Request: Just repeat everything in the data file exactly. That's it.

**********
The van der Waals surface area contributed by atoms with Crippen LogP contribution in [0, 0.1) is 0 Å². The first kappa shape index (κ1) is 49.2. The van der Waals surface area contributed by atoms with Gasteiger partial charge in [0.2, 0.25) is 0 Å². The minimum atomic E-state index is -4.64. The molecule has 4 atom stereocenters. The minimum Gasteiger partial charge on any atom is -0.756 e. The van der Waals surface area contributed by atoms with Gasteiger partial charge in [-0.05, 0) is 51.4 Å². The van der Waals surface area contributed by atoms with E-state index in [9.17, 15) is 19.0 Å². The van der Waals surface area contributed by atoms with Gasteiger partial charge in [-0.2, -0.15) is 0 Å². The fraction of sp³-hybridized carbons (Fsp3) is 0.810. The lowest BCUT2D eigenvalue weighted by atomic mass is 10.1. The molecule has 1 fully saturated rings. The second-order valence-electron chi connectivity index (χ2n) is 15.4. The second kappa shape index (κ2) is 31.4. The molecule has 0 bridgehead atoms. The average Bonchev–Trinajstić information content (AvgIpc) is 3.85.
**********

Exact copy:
The van der Waals surface area contributed by atoms with Crippen LogP contribution in [0, 0.1) is 0 Å². The first kappa shape index (κ1) is 49.2. The van der Waals surface area contributed by atoms with Gasteiger partial charge in [0.2, 0.25) is 0 Å². The minimum atomic E-state index is -4.64. The molecule has 4 atom stereocenters. The minimum Gasteiger partial charge on any atom is -0.756 e. The van der Waals surface area contributed by atoms with Gasteiger partial charge in [-0.05, 0) is 51.4 Å². The van der Waals surface area contributed by atoms with E-state index in [9.17, 15) is 19.0 Å². The van der Waals surface area contributed by atoms with Gasteiger partial charge in [-0.2, -0.15) is 0 Å². The fraction of sp³-hybridized carbons (Fsp3) is 0.810. The lowest BCUT2D eigenvalue weighted by atomic mass is 10.1. The molecule has 1 fully saturated rings. The second-order valence-electron chi connectivity index (χ2n) is 15.4. The second kappa shape index (κ2) is 31.4. The molecule has 0 bridgehead atoms. The average Bonchev–Trinajstić information content (AvgIpc) is 3.85.